“Dress for the water temperature, not the air temperature,” says Bill Smith of the Chesapeake Paddlers Association (CPA). As an active paddler, Smith knows well that a warm day in late fall or winter is a temptation for any boater or paddler to get out on the water.
“Cold water shock and hypothermia are real dangers,” he says. “Cold water shock happens almost instantly when someone is immersed in cold water, and it can be deadly because of the gasp reflex and the loss of strength, which can happen quickly. Hypothermia takes a little more time to set in, but it can quickly affect your mind and your ability to make good decisions.
“Always were a PFD and wear proper protective gear. I suggest a wetsuit for water temperatures between 50 and 60 degrees, and a dry suit for colder water. Take a buddy or two with you and let someone know where you’ll be and when you expect to return. Check the weather frequently because things can change fast on the Bay. I’ve set out on calm waters only to find myself in three to four-foot chop a short time later.”
Boaters and paddlers should remember the 1-10-1 principle: If you fall into cold water, you have one minute to get your breathing under control; you have 10 minutes of meaningful movement to get to your destination; and you have one hour before you become unconscious due to hypothermia.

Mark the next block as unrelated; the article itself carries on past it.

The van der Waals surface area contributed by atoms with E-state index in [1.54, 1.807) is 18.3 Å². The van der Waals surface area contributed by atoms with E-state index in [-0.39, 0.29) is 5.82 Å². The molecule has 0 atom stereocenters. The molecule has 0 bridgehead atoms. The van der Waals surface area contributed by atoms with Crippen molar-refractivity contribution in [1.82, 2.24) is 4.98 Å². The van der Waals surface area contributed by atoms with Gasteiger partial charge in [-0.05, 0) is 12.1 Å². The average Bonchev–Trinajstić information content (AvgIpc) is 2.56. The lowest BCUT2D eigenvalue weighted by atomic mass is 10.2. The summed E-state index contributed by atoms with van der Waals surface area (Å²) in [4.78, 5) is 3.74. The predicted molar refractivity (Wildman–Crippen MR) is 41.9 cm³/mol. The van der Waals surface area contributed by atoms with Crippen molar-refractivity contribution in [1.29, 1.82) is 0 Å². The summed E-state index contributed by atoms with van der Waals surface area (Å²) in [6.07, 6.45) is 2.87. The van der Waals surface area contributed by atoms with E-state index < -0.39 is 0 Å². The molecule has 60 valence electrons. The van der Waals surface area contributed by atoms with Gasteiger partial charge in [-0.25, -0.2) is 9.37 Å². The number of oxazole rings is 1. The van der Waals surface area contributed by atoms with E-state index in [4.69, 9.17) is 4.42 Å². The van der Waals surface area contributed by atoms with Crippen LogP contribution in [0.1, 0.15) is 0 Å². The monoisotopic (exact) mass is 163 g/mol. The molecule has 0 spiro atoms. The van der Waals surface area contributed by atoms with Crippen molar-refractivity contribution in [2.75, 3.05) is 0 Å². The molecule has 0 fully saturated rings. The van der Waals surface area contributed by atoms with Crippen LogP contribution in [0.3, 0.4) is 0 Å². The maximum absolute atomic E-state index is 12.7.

If you accidentally go in the water and you’re wearing a lifejacket, draw your knees up together, keep your arms tightly against your sides or wrapped around your knees, and lean your head back to keep your face out of the water. This is known as the Heat-Escape-Lessening Position (HELP).
CPA traditionally holds a cold water safety workshop in January, which in past years has included a lecture and an opportunity for participants to try out their dry suits in cold water. Check the association’s website for details, as Covid may impact this event, cpakayaker.com.